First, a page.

Asian Games 2018: India outwit Japan 8-0 but low rate of penalty corner conversion still a concern

It was a prediction that went completely wrong. In fact, awry would be the word. We may just say the Indian coach Harendra Singh’s crystal-gazing was static. But he wasn’t complaining. Before the Indian team left for Jakarta for the Asian Games 2018, Harendra had predicted Japan as the ‘surprise’ team, the ‘X-factor’. However, India whacked Japan 8-0 and snuffed out whatever challenge they were forecast to bring to the Asian Games. By the end of the 1st quarter, India led 2-0. Japan, surprised by India’s pace, broke ranks, displaying brittle temperament and a lack of patience allowing the Indians to completely pulverize them. The score line could easily have crossed double figures and that upset Harendra the most, probably more than just getting one conversion out of 8 penalty corners (PCs) in the match.

India's Lalit Kumar Upadhyay (L) and Japan's Masaki Ohashi (C) compete for the ball during the men's hockey pool B match between India and Japan at the 2018 Asian Games in Jakarta on August 24, 2018. / AFP PHOTO / SONNY TUMBELAKA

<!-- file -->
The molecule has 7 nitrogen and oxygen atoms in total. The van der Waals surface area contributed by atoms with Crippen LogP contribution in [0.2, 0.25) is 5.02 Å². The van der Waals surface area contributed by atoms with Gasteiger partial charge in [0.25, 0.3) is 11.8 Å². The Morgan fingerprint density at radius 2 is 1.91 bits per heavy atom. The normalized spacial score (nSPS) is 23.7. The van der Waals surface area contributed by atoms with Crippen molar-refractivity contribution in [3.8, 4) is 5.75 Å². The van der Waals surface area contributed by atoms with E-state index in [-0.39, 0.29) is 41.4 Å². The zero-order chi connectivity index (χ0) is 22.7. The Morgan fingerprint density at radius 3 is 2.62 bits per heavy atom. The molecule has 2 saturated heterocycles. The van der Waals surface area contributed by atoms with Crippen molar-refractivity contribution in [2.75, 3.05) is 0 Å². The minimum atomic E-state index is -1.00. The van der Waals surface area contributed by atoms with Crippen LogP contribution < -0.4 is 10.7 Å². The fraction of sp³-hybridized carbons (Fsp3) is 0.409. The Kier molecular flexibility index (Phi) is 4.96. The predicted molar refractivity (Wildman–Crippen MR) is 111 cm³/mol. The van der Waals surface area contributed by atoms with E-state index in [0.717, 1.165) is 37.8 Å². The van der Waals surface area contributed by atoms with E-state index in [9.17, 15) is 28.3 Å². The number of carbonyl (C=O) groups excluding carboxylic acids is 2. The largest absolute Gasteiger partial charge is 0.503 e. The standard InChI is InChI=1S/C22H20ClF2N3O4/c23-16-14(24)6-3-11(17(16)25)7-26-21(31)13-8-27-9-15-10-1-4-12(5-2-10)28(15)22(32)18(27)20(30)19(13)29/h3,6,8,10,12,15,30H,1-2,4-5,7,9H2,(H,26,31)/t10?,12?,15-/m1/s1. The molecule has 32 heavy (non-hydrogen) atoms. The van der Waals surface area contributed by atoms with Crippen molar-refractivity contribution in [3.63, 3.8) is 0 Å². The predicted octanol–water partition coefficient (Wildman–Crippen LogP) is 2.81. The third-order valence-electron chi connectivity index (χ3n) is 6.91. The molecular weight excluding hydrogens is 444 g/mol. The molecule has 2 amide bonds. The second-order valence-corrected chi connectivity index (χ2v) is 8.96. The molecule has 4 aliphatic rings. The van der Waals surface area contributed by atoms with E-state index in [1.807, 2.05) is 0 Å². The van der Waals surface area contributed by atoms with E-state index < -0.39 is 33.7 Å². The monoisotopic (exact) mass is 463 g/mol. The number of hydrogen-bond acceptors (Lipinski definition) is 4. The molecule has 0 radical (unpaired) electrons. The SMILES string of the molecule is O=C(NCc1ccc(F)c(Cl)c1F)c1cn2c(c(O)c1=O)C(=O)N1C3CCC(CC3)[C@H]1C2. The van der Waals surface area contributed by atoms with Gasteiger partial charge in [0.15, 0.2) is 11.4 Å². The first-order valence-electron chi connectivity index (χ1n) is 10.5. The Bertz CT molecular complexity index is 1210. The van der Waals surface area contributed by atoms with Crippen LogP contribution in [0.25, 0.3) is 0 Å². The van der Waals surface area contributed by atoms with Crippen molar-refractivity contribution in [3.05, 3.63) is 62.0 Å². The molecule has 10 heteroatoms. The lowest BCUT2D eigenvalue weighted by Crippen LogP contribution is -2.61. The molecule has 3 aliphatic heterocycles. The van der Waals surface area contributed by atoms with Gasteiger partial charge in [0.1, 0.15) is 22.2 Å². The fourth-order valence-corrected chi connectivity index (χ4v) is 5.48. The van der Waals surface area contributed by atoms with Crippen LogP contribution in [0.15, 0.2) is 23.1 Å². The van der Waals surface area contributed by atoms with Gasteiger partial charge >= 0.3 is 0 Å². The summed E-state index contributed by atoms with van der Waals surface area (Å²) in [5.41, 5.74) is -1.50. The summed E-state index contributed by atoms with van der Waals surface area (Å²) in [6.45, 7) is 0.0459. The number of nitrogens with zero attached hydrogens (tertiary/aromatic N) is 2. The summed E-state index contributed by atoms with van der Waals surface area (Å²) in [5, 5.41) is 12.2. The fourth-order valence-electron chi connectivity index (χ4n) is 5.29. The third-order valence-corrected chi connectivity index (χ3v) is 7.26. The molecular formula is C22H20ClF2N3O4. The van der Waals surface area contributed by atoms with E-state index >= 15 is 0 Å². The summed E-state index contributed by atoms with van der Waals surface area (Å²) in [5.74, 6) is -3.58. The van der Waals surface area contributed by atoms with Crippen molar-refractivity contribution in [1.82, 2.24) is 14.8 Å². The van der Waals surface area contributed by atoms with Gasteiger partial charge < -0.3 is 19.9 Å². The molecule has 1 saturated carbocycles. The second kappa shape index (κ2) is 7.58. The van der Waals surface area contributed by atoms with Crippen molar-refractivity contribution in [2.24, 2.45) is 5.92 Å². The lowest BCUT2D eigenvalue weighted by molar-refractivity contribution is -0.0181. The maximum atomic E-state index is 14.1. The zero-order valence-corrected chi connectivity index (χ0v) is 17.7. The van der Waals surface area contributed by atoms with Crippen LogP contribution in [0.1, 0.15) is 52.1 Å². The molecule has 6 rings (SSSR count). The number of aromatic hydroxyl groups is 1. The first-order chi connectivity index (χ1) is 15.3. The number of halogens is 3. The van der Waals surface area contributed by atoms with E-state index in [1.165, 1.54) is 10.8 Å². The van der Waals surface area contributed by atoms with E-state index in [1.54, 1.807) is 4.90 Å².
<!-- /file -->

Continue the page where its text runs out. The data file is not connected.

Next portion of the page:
India has never lost to Japan in Asian Games history. AFP

The scorers for India were SV Sunil (7th), Dilpreet Singh (12th), Rupinder Pal Singh (17th and 38th), Mandeep Singh (32nd and 57th), Akashdeep Singh (46th) and Vivek Prasad (47th). “The energy was good in the 1st two quarters,” said Harendra. "I wanted them to push and not let go. But there are areas where we need to be sharp," he added. The Indian coach explained how he felt that with important matches coming in the next few days, especially with South Korea on 26 August, the players needed to close out moves and not waste opportunities. Manpreet Singh, who had an outing, also stressed on the fact that every ‘opportunity needs to be the last’ and so wasting could be crucial for the team.